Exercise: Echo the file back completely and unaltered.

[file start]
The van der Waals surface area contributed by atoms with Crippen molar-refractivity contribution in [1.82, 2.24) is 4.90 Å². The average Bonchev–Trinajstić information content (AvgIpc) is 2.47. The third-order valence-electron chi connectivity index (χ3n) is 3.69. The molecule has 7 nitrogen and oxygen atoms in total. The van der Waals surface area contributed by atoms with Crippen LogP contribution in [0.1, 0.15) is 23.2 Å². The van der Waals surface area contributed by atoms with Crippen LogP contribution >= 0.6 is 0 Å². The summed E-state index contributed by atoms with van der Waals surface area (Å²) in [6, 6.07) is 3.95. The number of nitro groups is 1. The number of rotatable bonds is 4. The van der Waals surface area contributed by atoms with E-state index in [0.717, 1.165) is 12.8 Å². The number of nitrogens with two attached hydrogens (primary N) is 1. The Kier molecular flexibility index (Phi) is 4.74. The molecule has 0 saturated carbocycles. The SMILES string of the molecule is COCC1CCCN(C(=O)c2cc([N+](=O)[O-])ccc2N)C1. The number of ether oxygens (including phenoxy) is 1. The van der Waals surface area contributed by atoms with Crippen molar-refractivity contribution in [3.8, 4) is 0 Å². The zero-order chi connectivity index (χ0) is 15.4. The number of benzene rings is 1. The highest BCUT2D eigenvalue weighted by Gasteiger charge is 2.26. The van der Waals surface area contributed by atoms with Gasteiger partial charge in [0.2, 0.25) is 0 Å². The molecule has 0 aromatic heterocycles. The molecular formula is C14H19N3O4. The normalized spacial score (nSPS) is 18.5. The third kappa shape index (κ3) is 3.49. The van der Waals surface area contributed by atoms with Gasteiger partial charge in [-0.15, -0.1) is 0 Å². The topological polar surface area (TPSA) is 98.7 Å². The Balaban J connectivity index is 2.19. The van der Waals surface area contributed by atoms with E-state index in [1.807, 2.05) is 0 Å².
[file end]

The van der Waals surface area contributed by atoms with Crippen molar-refractivity contribution in [1.82, 2.24) is 4.90 Å². The average Bonchev–Trinajstić information content (AvgIpc) is 2.47. The third-order valence-electron chi connectivity index (χ3n) is 3.69. The molecule has 7 nitrogen and oxygen atoms in total. The van der Waals surface area contributed by atoms with Crippen LogP contribution in [0.1, 0.15) is 23.2 Å². The van der Waals surface area contributed by atoms with Crippen LogP contribution >= 0.6 is 0 Å². The summed E-state index contributed by atoms with van der Waals surface area (Å²) in [6, 6.07) is 3.95. The number of nitro groups is 1. The number of rotatable bonds is 4. The van der Waals surface area contributed by atoms with E-state index in [0.717, 1.165) is 12.8 Å². The number of nitrogens with two attached hydrogens (primary N) is 1. The Kier molecular flexibility index (Phi) is 4.74. The molecule has 0 saturated carbocycles. The SMILES string of the molecule is COCC1CCCN(C(=O)c2cc([N+](=O)[O-])ccc2N)C1. The number of ether oxygens (including phenoxy) is 1. The van der Waals surface area contributed by atoms with Crippen molar-refractivity contribution in [3.8, 4) is 0 Å². The zero-order chi connectivity index (χ0) is 15.4. The number of benzene rings is 1. The highest BCUT2D eigenvalue weighted by Gasteiger charge is 2.26. The van der Waals surface area contributed by atoms with Gasteiger partial charge in [0.2, 0.25) is 0 Å². The molecule has 0 aromatic heterocycles. The molecular formula is C14H19N3O4. The normalized spacial score (nSPS) is 18.5. The third kappa shape index (κ3) is 3.49. The van der Waals surface area contributed by atoms with Gasteiger partial charge in [-0.15, -0.1) is 0 Å². The topological polar surface area (TPSA) is 98.7 Å². The Balaban J connectivity index is 2.19. The van der Waals surface area contributed by atoms with E-state index in [1.807, 2.05) is 0 Å².